Bill's inability to find meaning and significance in relationships with others causes him to repeatedly betray people until he is left morally and psychologically bankrupt. Osborne offers no hope for Bill, which has prompted some critics to determine that the play is too bleak. When Osborne refuses to rescue Bill from the solipsistic world of his own creation, he forces his audience to acknowledge through his poignant and harrowing portrait of this man that the recognition of complete and utter isolation is too much for the human mind and heart to bear.
Source: Wendy Perkins, Critical Essay on Inadmissible Evidence, in Drama for Students, Thomson Gale, 2007.
Dyer holds a Ph.D. in English literature and has published extensively on literature, film, and television. He is also a freelance university teacher, writer, and educational consultant. In the following essay, he discusses Osborne's use of the metaphor of marriage to represent the breakdown of civility and reason in the world of the play.
The opening stage directions to John Osborne's Inadmissible Evidence establish this play as "A site of helplessness, of oppression and polemic." It is a site that Osborne mines with virtuosity, as he had in the groundbreaking, autobiographical Look Back in Anger (1956), a play that explores the emotions of the prototypical angry young man. In both plays, angry men are forced to confront the failings of their marriages and their respective will to live a life guided by intellect and honesty, what Bill Maitland calls "an ethic of frankness." Over his career, Osborne repeatedly focused on these themes, on the unforgiving retrospection that focuses on the disintegration of marriages and decay of family and other personal relationships.
Whereas Osborne's earlier plays feel at times almost claustrophobic in their compressions of language and emotions, in Inadmissible Evidence the metaphors of decay expand ruthlessly to map Bill Maitland's spiral away from civility into a chaotic nightmare world of vicious mutterings. At once a tragic figure in a world that increasingly presses its citizens to adapt to "different conditions … and … rapid change," Maitland barely contains his anger. On trial in the courtroom of his own mind, Maitland is forced to acknowledge his own metaphoric divorce from the world in which he lives. He is, as he admits, a man "more packed with spite and twitching with revenge" than anyone he knows.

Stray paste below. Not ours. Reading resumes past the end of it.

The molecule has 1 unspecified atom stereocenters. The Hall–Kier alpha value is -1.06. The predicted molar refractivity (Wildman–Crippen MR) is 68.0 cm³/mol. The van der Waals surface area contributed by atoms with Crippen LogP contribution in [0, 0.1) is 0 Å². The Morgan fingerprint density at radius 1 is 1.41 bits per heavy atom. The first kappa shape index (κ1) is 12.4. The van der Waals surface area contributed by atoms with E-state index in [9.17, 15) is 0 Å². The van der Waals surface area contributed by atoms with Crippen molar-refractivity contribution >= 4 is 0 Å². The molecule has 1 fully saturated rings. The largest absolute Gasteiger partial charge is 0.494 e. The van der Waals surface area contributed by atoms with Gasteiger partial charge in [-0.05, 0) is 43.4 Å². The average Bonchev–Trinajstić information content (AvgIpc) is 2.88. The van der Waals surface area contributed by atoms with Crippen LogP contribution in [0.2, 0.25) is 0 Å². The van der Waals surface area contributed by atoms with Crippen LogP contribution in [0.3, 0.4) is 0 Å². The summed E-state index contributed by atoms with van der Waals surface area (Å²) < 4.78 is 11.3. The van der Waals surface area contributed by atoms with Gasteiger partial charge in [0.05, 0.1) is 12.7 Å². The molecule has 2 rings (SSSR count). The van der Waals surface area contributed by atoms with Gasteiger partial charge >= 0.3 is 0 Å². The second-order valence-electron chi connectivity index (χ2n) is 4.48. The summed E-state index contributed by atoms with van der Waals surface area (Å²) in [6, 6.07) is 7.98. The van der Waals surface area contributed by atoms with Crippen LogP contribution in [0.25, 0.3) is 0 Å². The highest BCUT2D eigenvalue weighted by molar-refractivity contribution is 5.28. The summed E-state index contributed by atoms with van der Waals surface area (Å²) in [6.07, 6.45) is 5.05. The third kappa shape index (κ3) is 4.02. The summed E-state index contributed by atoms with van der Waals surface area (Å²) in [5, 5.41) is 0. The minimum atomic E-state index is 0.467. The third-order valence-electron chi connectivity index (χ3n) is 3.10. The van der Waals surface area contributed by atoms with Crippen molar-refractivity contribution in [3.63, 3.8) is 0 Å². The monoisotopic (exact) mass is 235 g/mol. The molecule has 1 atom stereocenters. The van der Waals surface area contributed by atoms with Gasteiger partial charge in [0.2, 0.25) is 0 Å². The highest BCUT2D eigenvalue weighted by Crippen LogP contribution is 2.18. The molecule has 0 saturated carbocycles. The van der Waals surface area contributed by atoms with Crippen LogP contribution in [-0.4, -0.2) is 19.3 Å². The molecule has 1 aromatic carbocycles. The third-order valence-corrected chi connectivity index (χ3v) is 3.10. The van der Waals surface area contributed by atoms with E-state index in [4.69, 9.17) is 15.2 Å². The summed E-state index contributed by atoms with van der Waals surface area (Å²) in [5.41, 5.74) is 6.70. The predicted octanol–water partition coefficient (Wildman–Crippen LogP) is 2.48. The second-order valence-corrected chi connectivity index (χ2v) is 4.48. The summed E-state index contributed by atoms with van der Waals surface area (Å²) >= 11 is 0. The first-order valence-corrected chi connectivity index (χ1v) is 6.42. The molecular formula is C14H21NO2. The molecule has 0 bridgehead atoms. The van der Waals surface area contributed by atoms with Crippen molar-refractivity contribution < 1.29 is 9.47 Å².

Despite the thick veneer of misanthropy, Maitland is forced to confront the irredeemable mediocrity of his life and his pathological inability to change the trajectory of his decline. As he admits in his opening statement, Maitland is naturally "indecisive," has never made a move in his life that he did not regret, and has lived in fear of "being found out" and exposed.
Indeed, Maitland's day on stage is a monotonous litany of divorce cases, musings on the monotony of his own extramarital affairs, and misogynistic ranting about sex and women. When the telephonist Joy enters his office, for instance, Maitland comments casually about opportunities for group sex. Full of such comments and more tellingly with discussions of couples in various stages of dissolution, the play emphasizes marriage as a metaphor, as a figurative strategy for making meanings or, alternatively, for creating a framework of connotations through which new connections between ideas might be explored. In this sense, Osborne's marriage metaphor creates for the audience an uncomfortable sense of familiarity with Maitland's world.